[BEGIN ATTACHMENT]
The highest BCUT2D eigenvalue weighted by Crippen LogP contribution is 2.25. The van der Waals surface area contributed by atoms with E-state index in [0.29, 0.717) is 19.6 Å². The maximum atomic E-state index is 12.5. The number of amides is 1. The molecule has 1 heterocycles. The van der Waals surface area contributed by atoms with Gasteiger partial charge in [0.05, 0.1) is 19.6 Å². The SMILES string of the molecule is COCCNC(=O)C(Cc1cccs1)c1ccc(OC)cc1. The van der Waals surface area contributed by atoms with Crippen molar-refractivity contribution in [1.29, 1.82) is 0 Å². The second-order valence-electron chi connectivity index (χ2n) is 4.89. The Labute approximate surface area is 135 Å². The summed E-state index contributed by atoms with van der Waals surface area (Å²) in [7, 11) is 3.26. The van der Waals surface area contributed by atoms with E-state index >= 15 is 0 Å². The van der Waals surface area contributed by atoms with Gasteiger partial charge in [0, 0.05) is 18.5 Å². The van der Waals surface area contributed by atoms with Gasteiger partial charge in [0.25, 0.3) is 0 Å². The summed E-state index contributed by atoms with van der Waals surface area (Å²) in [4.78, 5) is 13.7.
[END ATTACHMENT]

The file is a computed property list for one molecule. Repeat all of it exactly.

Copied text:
The highest BCUT2D eigenvalue weighted by Crippen LogP contribution is 2.25. The van der Waals surface area contributed by atoms with E-state index in [0.29, 0.717) is 19.6 Å². The maximum atomic E-state index is 12.5. The number of amides is 1. The molecule has 1 heterocycles. The van der Waals surface area contributed by atoms with Gasteiger partial charge in [0.05, 0.1) is 19.6 Å². The SMILES string of the molecule is COCCNC(=O)C(Cc1cccs1)c1ccc(OC)cc1. The van der Waals surface area contributed by atoms with Crippen molar-refractivity contribution in [1.29, 1.82) is 0 Å². The second-order valence-electron chi connectivity index (χ2n) is 4.89. The Labute approximate surface area is 135 Å². The summed E-state index contributed by atoms with van der Waals surface area (Å²) in [7, 11) is 3.26. The van der Waals surface area contributed by atoms with E-state index >= 15 is 0 Å². The van der Waals surface area contributed by atoms with Gasteiger partial charge in [0, 0.05) is 18.5 Å². The van der Waals surface area contributed by atoms with Gasteiger partial charge in [0.25, 0.3) is 0 Å². The summed E-state index contributed by atoms with van der Waals surface area (Å²) in [4.78, 5) is 13.7.